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Office Hours:Spring 2020: TUES (1:30pm-2:30pm); WED (9:30am-10:30am); or by appointment
- Associate Professor
- Linguistics (undergraduate)
- TEFL/TESL (graduate)
- Ph.D., Applied Linguistics
Dr. Anthony Becker is an Associate Professor in the English Department, where he teaches courses within the TEFL/TESL program and coordinates workshops for INTO CSU. He holds Ph.D. and M.A. degrees in Applied Linguistics from Northern Arizona University and Georgia State University, and an undergraduate degree in Psychology from Millersville University of Pennsylvania. His current teaching/research focuses on second language assessment, research methods in applied linguistics, and meta-cognitive aspects of writing. Outside of academia, Anthony enjoys being outdoors and spending time with his wife, Tatiana, his son Mikhael, and their very vocal cat, Gracie. He is excited to be in Fort Collins and enjoys contributing to the great learning environment at CSU.
Nekrasova-Beker, T., & Becker, A. (in press). The use of lexical patterns in engineering: A corpus-based investigation of five sub-disciplines. In U. Romer, V. Cortes, & E. Friginal (eds.), Advances in corpus-based research on academic writing. Amsterdam, Netherlands: John Benjamins Publishing.
Nekrasova-Beker, T., & Becker, A. (2019). Lexical bundles in university course materials: From academic English to pathway to mainstream engineering. International Journal of Corpus Linguistics, 24(2), 143-168. https://doi.org/10.1075/ijcl.17075.nek
Becker, A., & Nekrasova-Beker, T., (2018). Investigating the effect of different select-response item formats for reading comprehension. Educational Assessment, 23, 296-17. https://doi.org/10.1080/10627197.2018.1517023
Becker, A. (2018). Not to Scale? An Argument-based Inquiry into the Validity of an L2 Writing Rating Scale, Assessing Writing. https://doi.org/10.1016/j.asw.2018.01.001
Nekrasova-Beker, T., Becker, A., & Sharpe, A. (2017). Identifying and Teaching Target Vocabulary in an ESP Course, TESOL Journal, 8, https://doi.org/10.1002/tesj.365
Nekrasova-Beker, T., & Becker, A. (2017). Integrating Project-based Learning into English for Specific Purposes Classrooms: A Case Study of Engineering. In M.K. Long's (Ed.) Language for Specific Purposes: Trends in Curriculum Development. Georgetown University Press.
Becker, A., Nekrasova-Beker, T., & Petrashova, T. (2017). Testing as a Way to Monitor English as a Foreign Language Learning, TESL-EJ, 21, 1-17.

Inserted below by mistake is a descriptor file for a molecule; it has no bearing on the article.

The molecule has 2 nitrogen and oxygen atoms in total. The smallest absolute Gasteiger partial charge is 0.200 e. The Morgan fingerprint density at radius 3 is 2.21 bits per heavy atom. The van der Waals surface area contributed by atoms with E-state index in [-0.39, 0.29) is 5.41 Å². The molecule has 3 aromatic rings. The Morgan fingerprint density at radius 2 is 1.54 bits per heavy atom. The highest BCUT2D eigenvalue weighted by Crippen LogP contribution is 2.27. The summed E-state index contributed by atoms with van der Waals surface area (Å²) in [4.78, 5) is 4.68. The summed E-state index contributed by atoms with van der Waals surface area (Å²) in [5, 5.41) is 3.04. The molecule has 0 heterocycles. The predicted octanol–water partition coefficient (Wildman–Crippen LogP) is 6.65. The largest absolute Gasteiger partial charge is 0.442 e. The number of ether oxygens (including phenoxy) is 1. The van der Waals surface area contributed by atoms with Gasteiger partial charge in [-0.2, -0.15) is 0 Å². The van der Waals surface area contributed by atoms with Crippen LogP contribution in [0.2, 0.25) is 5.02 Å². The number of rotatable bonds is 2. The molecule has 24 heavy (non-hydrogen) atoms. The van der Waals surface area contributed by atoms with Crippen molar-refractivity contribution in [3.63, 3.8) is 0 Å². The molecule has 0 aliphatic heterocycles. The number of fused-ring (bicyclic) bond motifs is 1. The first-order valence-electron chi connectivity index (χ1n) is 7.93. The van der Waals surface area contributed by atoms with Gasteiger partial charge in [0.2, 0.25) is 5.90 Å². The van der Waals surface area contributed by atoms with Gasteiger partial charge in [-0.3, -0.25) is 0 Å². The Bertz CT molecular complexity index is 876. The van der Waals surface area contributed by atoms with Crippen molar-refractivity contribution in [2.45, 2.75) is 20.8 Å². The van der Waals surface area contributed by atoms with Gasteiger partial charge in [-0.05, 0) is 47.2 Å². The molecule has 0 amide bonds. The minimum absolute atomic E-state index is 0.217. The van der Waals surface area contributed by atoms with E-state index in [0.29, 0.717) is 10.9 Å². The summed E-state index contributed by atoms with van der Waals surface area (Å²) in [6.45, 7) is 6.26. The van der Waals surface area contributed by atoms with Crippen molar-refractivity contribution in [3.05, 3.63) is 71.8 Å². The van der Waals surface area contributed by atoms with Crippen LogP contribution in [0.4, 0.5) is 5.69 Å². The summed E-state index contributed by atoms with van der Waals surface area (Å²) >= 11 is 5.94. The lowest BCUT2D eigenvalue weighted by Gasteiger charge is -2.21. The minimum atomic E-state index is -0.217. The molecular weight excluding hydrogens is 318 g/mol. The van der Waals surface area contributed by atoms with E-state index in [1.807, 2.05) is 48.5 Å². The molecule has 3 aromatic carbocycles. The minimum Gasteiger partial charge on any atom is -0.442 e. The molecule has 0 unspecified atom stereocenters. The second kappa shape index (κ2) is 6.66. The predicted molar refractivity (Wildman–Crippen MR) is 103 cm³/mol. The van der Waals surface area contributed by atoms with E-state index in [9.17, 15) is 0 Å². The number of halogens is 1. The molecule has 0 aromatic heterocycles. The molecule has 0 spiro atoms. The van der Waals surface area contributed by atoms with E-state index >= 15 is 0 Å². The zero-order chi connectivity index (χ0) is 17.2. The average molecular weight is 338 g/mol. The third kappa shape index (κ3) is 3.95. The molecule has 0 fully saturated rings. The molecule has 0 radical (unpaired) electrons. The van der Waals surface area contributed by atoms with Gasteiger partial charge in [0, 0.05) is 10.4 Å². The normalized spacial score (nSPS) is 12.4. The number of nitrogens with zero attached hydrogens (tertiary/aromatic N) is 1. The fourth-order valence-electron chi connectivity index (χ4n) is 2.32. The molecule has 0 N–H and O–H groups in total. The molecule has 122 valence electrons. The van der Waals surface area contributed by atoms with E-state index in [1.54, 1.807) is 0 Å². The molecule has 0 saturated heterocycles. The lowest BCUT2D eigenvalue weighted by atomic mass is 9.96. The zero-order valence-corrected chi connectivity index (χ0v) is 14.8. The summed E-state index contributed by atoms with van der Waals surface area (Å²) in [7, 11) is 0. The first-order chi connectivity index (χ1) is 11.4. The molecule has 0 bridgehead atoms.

Becker, A., Matsugu, S., & Al-Surmi, M. (2017). Balancing Practicality and Construct Representativeness for IEP Speaking Tests, Asian-Pacific Journal of Second and Foreign Language Education, 2, 1-16. https://doi.org/10.1186/s40862-017-0041-z
Becker, A. (2016). Student-generated Scoring Rubrics: Examining their Formative Value for Improving ESL Students' Writing Performance, Assessing Writing, 29, 15-24. https://doi.org/10.1016/j.asw.2016.05.002
Becker, A. (2016). L2 Students' Performance on Listening Comprehension Items Targeting Local and Global Information, Journal of English for Academic Purposes, 24, 1-13. https://doi.org/10.1016/j.jeap.2016.07.004
Becker, A. (2014). Avoidance of English Phrasal Verbs: Investigating the Effect of Proficiency, Learning, Context, Task Type and Verb Type, Asian Journal of English Language Teaching, 24, 1-33.
Becker, A. (2011). Examining Rubrics Used to Measure Writing Performance in US Intensive English Programs, The CATESOL Journal, 22, 113-130.
Becker, A. (2010). Distinguishing linguistic and discourse features in ESL students' written performance. Modern Journal of Applied Linguistics, 2, 406-424.
E638: Assessment of English Language Learners
I am teaching this course in Spring 2020. This course prepares language teaching professionals with the knowledge and skills they need to design, implement, and utilize language assessments that are reliable, valid, and ethically-based. Specifically, the course familiarizes students with the fundamental concepts and principles involved in the language assessment of second/foreign language learners, and it engages students in the planning and construction of both traditional and alternative language assessments. Furthermore, the course develops students’ ability to analyze and interpret statistical results, for the purposes of guiding instruction and improving language program effectiveness. Finally, the course invites students to investigate the ways in which assessment results can be used to account for and evaluate student performance, as well as improve language teaching practices.